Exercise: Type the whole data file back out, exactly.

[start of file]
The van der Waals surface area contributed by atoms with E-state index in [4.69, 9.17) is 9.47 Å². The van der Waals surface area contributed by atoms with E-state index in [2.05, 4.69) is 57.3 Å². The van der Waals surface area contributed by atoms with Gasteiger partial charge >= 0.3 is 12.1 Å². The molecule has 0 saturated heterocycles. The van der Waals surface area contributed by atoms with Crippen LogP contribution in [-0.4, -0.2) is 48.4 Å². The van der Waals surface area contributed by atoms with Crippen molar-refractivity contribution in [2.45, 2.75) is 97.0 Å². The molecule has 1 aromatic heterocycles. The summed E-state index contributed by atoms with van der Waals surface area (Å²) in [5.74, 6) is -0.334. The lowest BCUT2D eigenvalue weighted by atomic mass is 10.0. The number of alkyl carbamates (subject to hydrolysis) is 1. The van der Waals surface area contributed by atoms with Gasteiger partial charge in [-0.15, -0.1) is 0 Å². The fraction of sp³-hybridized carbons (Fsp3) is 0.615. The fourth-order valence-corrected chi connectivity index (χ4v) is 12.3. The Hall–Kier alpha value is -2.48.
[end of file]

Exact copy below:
The van der Waals surface area contributed by atoms with E-state index in [4.69, 9.17) is 9.47 Å². The van der Waals surface area contributed by atoms with E-state index in [2.05, 4.69) is 57.3 Å². The van der Waals surface area contributed by atoms with Gasteiger partial charge >= 0.3 is 12.1 Å². The molecule has 0 saturated heterocycles. The van der Waals surface area contributed by atoms with Crippen LogP contribution in [-0.4, -0.2) is 48.4 Å². The van der Waals surface area contributed by atoms with Crippen molar-refractivity contribution in [2.45, 2.75) is 97.0 Å². The molecule has 1 aromatic heterocycles. The summed E-state index contributed by atoms with van der Waals surface area (Å²) in [5.74, 6) is -0.334. The lowest BCUT2D eigenvalue weighted by atomic mass is 10.0. The number of alkyl carbamates (subject to hydrolysis) is 1. The van der Waals surface area contributed by atoms with Gasteiger partial charge in [-0.15, -0.1) is 0 Å². The fraction of sp³-hybridized carbons (Fsp3) is 0.615. The fourth-order valence-corrected chi connectivity index (χ4v) is 12.3. The Hall–Kier alpha value is -2.48.